Film-style features often worth the price
When producers switch from 35mm film to HD video acquisition, they save substantially on costs such as film stock, lab processing and film-to-tape transfer. Since TV producers are especially budget-conscious, the trend is that many network series have either switched from film to HD acquisition, namely 1080/24P, or they are testing it.
But not all TV shows benefit equally from HD's economy. HD experts caution that the cost-savings of taping HD can be a more attractive proposition for half-hour sitcoms than for one-hour dramas. Because primetime dramas employ film-style production techniques, they don't save as much as sitcoms. And the savings they do realize are often not compelling enough for producers to sacrifice the dynamic range and in-camera effects capability of film cameras.
Nevertheless, whether primetime shows are taped in HD or filmed, the trend is also clear that producers save money and benefit by having a digital HD master from which to make any version needed for distribution more cost-effectively. And broadcast networks save money too through direct investment in the productions as well as in lower program licensing fees.
Of the major broadcast networks, CBS and ABC have demonstrated an aggressive HDTV strategy, and both have indicated their commitment to HDTV programming would expand.
NBC, which has been doing "The Tonight Show with Jay Leno" in HDTV five hours per week, plus specials and sports events such as the Olympics and NBA games, is planning to expand its HDTV primetime offerings to 14 hours for the 2002-2003 TV season, plus movies, sports and special events, NBC Vice Chairman and Executive Officer Robert C. Wright in New York wrote in a June 20 letter to FCC Chairman Michael Powell. Wright added that NBC has also invested more than $60 million in a state-of-the-art digital studio in New York.
HDTV IS GOOD BUSINESS
"Our HDTV initiative is paying off in many ways," said Bob Seidel, vice president of engineering and advanced technology for CBS Television Network in New York. "We're realizing some savings on production costs, expanding our distribution library with HDTV shows that are of interest to HDTV broadcasters in Australia, Japan and New Zealand, upgrading the look of our NTSC shows and attracting new viewers who are now watching CBS on their HDTVs."
As a leading provider of HDTV programming, CBS expanded its HDTV offerings over the last three seasons, culminating with 18 hours of HDTV per week during the 2001-2002 season.
One of the best examples of how HD has benefited CBS is "The Young and the Restless," one of four daytime dramas produced at CBS Television City in Hollywood. CBS began producing "Y&R" in (1080/60i) HD production in June 2001.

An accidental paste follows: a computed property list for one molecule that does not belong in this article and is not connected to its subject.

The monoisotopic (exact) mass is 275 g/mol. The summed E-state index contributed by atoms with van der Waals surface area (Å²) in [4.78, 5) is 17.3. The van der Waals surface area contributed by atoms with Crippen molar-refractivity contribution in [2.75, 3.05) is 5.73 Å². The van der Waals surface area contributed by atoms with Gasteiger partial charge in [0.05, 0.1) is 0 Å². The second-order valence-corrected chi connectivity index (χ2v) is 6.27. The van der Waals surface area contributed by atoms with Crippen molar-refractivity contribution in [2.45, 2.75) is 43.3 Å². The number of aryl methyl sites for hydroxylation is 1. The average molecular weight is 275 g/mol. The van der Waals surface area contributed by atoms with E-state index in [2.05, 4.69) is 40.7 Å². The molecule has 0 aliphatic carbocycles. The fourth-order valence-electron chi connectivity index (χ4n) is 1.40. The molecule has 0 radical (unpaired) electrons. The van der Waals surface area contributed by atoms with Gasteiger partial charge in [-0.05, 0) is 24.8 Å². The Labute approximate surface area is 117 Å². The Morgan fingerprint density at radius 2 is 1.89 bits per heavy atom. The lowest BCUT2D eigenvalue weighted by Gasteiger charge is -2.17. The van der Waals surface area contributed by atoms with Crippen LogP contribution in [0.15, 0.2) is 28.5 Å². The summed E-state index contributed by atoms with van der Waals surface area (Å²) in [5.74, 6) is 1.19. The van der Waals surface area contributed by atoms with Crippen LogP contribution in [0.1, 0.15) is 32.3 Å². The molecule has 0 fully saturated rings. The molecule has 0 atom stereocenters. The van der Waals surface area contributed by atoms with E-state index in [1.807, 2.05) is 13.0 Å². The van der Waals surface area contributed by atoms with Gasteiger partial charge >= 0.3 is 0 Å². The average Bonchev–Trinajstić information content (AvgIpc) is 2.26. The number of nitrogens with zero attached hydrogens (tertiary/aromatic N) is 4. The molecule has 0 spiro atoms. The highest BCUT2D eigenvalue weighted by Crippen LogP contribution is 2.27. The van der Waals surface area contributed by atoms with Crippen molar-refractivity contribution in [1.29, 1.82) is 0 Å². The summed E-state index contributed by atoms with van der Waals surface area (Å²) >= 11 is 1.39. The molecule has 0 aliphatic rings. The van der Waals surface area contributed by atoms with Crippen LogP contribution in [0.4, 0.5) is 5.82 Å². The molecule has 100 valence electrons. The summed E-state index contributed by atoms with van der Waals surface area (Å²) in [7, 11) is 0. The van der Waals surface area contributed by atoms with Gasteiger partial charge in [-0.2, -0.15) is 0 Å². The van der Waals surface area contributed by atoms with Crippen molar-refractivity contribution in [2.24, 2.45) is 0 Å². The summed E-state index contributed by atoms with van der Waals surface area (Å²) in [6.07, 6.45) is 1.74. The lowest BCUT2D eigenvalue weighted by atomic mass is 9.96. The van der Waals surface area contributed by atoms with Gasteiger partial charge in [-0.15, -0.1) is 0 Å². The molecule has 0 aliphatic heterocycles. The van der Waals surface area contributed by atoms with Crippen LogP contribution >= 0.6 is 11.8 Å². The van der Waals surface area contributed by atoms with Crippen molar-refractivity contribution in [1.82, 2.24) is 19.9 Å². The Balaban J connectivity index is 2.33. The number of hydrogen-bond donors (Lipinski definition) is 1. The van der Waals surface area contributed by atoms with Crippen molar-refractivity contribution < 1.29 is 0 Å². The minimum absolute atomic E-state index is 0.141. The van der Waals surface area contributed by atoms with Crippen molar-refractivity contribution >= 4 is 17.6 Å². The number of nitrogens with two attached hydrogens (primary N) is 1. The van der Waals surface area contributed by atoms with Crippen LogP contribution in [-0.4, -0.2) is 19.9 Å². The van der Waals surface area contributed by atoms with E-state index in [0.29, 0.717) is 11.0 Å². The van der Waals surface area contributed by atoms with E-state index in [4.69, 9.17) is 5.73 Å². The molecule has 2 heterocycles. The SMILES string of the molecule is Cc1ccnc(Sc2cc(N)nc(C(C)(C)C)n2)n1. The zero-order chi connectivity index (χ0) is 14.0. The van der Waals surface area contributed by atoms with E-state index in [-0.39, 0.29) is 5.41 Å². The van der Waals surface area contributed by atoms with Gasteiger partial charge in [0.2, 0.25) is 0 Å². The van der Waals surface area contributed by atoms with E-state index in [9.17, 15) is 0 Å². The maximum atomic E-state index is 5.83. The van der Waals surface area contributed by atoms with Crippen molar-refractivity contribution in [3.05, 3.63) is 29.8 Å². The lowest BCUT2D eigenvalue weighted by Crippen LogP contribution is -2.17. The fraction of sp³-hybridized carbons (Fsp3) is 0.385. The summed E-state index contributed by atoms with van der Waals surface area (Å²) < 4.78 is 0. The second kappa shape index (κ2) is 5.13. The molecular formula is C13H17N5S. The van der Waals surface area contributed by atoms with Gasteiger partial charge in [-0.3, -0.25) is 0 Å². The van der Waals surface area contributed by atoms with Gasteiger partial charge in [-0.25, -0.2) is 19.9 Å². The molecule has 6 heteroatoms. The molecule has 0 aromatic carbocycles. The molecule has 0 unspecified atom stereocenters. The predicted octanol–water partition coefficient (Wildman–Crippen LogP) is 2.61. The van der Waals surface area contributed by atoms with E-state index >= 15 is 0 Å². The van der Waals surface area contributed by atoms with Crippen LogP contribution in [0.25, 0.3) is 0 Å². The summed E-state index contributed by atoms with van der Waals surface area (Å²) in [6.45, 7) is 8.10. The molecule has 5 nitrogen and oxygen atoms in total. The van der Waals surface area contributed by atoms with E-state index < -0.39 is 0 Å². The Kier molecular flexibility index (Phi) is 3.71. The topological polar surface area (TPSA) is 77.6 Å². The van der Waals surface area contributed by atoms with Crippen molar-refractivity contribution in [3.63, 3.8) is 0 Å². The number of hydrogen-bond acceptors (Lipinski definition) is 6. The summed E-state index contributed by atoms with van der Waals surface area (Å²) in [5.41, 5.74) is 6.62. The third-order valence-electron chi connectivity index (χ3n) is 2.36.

"We wanted to dispel the myths that HD production would be too expensive," Seidel said of switching the soap from NTSC to HD. "In reality, we didn't need to change the sets, lighting, make-up or wardrobe. The incremental cost for producing the show in HD is a small fraction of one percent of the total production budget.
"And, the impact on the show has been positive, with HD enabling the ability to use filmic sweeping pans and capture subtle facial expressions," he said. "When it's necessary to replace older, amortized video equipment, CBS upgrades to dual-standard systems, which keeps HD production comparatively cost-effective."
For CBS shows produced by production companies, "CBS regularly invests in many of the shows we air, and therefore, we share in the savings resulting from HD production," Seidel said. And, he added, production companies benefit from having a digital HD master in their vaults because it saves them time and money whenever they need to create deliverables for broadcast standards worldwide, as well as DVD and soon-to-be HD-DVD.
CBS' delivery requirement is 1080/60i on D-5. However, 1080/24P and 35mm film are acceptable acquisition formats. Among the popular CBS primetime shows, "JAG" was shot on 35mm film; "CSI" and "The District" were filmed in Super 35mm film for even higher picture quality; and "Diagnosis Murder" and "The Education of Max Bickford" were taped in 1080/24P.
In the 2002-2003 season, CBS will continue its commitment to HDTV. "Our slogan at CBS is 'It's All Here,'" said Seidel. "So, we wanted our HDTV schedule to offer something for everyone - sports, soap operas, primetime dramas and sitcoms and family entertainment."
NOT YET READY FOR PRIMETIME
"While saving money - by switching from 35mm to 24P HD production - is a terrific incentive for many producers, this move doesn't necessarily make sense for all shows," said Randy Hoffner, manager of technical planning for ABC in New York. "Despite all the hype, the reality is that there are many aesthetic and technical factors that can erode those potential savings, or compromise the show's entertainment value."
One exception, however, is "100 Centre Street," a drama on A&E, on which director Sydney Lumet has spared no expense. The 24P HD production shoots twice as much footage as a film shoot would, and three HD cameras are switched hot on a video truck instead of the film tradition of rolling one or two ISO 35mm cameras.